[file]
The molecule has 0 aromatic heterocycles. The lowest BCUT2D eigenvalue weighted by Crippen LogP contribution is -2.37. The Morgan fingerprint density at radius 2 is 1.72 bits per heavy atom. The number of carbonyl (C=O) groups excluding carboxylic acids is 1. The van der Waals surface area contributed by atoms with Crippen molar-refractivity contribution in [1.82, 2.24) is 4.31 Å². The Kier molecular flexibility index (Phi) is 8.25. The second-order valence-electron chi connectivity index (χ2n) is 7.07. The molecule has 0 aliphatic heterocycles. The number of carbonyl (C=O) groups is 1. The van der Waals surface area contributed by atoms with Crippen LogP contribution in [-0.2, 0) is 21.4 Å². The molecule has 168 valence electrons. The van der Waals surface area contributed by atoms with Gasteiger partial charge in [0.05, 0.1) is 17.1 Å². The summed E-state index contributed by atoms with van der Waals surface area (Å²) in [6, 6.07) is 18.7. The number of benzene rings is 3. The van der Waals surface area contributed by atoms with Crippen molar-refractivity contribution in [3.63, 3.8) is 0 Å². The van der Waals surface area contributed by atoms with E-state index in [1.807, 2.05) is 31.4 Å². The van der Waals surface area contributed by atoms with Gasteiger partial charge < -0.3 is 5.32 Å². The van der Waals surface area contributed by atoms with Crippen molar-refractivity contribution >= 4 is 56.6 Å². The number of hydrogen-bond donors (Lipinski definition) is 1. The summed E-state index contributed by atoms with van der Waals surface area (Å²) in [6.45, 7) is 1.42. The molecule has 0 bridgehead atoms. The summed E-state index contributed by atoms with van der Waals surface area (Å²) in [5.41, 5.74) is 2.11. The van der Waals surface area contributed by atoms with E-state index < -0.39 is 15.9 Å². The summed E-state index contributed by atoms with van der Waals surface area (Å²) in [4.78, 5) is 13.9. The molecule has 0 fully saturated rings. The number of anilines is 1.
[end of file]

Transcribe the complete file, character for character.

The molecule has 0 aromatic heterocycles. The lowest BCUT2D eigenvalue weighted by Crippen LogP contribution is -2.37. The Morgan fingerprint density at radius 2 is 1.72 bits per heavy atom. The number of carbonyl (C=O) groups excluding carboxylic acids is 1. The van der Waals surface area contributed by atoms with Crippen molar-refractivity contribution in [1.82, 2.24) is 4.31 Å². The Kier molecular flexibility index (Phi) is 8.25. The second-order valence-electron chi connectivity index (χ2n) is 7.07. The molecule has 0 aliphatic heterocycles. The number of carbonyl (C=O) groups is 1. The van der Waals surface area contributed by atoms with Crippen LogP contribution in [-0.2, 0) is 21.4 Å². The molecule has 168 valence electrons. The van der Waals surface area contributed by atoms with Gasteiger partial charge in [0.05, 0.1) is 17.1 Å². The summed E-state index contributed by atoms with van der Waals surface area (Å²) in [6, 6.07) is 18.7. The number of benzene rings is 3. The van der Waals surface area contributed by atoms with Crippen molar-refractivity contribution in [3.63, 3.8) is 0 Å². The van der Waals surface area contributed by atoms with E-state index in [1.807, 2.05) is 31.4 Å². The van der Waals surface area contributed by atoms with Gasteiger partial charge < -0.3 is 5.32 Å². The van der Waals surface area contributed by atoms with Crippen molar-refractivity contribution >= 4 is 56.6 Å². The number of hydrogen-bond donors (Lipinski definition) is 1. The summed E-state index contributed by atoms with van der Waals surface area (Å²) in [6.45, 7) is 1.42. The molecule has 0 bridgehead atoms. The summed E-state index contributed by atoms with van der Waals surface area (Å²) in [5.41, 5.74) is 2.11. The van der Waals surface area contributed by atoms with E-state index < -0.39 is 15.9 Å². The summed E-state index contributed by atoms with van der Waals surface area (Å²) in [4.78, 5) is 13.9. The molecule has 0 fully saturated rings. The number of anilines is 1.